I was working a few days ago and pulled a tooth. Mind you, it’s not something I do with any regularity. However, it was a very sweet little lady who was too weak and ill to get to the dentist and had other issues. That lower incisor was loose, and constantly in the way. Furthermore, it was painful.
I had seen her for something else in the emergency department. I took care of her other issues and was about to discharge her. I said to her family, “make sure she gets to see a dentist.”
“We’ll have to see if our dentist makes house calls,” they replied.
Hmm. I thought to myself. I can do a dental block. I have some instruments.
“Would you like me to take it out?”
“Yes! We would.” And after plenty of local anesthetic, I was able to wiggle that tooth out with a hemostat. I know it hurt. And as I often point out, I’m not a dentist and make no claims to their expertise. But it just seemed like the thing to do.
As I held it before her, I joked “do you want to take it and make a necklace?”
But I looked at it first. It was yellowed and had some decay. It was 80 years old.
This tooth was probably celebrated when she was a child! Before it came, she was a snaggle-toothed child, laughing and smiling as all of us do. It probably hurt on the way in as it burst through her gingiva, shiny white and new. I imagine that she showed it off to family and friends.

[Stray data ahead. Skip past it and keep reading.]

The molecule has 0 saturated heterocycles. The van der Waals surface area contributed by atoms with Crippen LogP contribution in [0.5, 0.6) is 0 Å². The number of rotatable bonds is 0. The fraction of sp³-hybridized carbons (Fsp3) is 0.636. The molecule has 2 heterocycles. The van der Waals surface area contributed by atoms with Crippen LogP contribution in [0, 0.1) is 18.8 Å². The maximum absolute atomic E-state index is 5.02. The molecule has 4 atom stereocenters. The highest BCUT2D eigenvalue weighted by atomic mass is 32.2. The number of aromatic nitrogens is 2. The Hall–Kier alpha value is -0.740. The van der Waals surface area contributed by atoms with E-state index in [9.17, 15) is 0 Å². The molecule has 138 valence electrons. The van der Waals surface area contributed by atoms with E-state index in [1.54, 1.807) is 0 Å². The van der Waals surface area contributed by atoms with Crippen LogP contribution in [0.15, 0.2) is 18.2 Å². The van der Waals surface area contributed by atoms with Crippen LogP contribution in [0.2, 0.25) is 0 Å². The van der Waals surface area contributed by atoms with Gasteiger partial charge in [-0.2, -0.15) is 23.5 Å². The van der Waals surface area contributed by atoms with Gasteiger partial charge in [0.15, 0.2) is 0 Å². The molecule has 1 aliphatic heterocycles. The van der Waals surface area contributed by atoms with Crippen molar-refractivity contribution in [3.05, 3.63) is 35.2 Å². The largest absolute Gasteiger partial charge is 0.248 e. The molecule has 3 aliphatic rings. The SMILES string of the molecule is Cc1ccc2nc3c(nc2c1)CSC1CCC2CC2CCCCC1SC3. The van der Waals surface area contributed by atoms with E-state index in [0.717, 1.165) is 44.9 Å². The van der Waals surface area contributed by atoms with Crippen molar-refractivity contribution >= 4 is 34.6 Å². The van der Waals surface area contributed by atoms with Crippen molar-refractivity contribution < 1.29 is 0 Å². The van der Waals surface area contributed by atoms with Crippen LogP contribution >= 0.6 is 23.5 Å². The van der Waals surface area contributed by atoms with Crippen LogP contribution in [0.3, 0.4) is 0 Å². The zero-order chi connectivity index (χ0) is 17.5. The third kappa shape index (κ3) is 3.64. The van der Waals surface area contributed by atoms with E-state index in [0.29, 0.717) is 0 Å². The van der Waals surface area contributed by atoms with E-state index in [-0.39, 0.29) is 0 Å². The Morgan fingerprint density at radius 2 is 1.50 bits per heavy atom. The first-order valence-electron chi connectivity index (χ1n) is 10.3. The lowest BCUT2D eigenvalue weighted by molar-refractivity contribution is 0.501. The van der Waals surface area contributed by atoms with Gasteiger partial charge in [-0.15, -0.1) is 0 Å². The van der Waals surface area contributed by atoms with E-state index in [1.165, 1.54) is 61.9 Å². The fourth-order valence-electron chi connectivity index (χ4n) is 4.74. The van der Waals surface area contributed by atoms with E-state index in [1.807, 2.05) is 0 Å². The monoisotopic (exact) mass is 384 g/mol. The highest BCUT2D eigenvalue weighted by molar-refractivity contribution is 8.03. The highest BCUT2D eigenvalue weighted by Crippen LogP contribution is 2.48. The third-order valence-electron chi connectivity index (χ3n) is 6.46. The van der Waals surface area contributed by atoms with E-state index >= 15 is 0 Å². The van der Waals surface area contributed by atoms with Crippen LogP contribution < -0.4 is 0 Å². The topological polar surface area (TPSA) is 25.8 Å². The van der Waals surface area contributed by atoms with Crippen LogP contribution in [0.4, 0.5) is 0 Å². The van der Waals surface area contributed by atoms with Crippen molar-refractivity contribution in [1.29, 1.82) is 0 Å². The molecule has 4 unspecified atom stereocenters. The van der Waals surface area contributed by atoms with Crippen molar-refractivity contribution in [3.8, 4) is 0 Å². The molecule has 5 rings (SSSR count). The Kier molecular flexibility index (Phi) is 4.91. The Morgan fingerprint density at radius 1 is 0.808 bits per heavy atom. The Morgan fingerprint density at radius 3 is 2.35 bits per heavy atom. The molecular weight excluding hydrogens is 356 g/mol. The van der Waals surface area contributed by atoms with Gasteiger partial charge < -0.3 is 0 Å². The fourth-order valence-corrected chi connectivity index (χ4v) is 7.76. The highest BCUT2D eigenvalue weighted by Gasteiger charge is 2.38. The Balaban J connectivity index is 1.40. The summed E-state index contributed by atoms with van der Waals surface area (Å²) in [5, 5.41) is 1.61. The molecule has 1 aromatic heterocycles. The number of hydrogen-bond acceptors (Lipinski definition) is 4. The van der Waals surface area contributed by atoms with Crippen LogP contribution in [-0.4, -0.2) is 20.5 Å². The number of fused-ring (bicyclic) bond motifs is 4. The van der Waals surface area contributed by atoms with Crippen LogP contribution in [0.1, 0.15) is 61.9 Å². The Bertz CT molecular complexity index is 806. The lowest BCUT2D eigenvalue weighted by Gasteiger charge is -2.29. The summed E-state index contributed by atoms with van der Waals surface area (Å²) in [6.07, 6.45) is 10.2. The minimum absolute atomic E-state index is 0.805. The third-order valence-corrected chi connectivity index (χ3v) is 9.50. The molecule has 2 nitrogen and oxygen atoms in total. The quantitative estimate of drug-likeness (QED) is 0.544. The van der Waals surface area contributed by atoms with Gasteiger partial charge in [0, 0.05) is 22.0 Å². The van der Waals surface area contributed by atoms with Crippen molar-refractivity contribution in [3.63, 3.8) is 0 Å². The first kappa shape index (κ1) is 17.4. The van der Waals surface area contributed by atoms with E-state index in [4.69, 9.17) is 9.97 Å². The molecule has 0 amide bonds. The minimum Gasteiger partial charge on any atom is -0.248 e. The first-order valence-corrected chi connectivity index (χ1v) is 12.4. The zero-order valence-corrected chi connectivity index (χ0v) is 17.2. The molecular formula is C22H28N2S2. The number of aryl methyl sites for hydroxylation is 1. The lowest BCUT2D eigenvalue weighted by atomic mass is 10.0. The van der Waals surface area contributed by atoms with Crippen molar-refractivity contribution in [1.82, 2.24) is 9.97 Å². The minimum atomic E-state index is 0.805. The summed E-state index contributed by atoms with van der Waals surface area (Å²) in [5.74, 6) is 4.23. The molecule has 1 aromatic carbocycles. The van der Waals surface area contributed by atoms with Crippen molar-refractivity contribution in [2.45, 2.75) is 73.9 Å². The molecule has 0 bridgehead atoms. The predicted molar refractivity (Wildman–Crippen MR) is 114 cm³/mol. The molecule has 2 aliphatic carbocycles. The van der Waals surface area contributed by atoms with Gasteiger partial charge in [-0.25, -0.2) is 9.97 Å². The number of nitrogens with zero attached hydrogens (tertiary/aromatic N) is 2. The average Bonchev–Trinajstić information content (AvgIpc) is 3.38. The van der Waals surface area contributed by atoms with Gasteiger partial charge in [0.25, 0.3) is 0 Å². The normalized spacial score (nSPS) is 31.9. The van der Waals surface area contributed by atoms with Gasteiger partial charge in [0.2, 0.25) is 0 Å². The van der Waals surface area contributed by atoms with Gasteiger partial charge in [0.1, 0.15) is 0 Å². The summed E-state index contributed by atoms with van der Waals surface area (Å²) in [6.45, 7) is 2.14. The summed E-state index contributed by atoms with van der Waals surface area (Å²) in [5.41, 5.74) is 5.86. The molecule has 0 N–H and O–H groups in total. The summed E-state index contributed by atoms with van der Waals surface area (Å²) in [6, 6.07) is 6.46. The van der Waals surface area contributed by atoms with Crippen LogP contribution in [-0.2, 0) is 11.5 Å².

It was with her through school and work, through marriage and motherhood. It was present at every meal. With her in every day of joy or sorrow, every restless or restful night. It was witness and participant in kisses with her husband and pecks on the cheek with her children.
We lose skin; we replace bone. And yet a tooth is a bit of artifact. It has stories and history, and even DNA.
I turned and dropped the tooth into the dirty needle box, with the needles and syringes I had used. A bit of a human, gone.
She went home, one less problem to trouble her I hope.
I, a physician-turned-dentist-turned robber of antiquities.
Every day, every single day with other humans is a miracle and a wonder if only we pay attention and pause to reflect.
Edwin Leap is an emergency physician who blogs at edwinleap.com and is the author of the Practice Test and Life in Emergistan.
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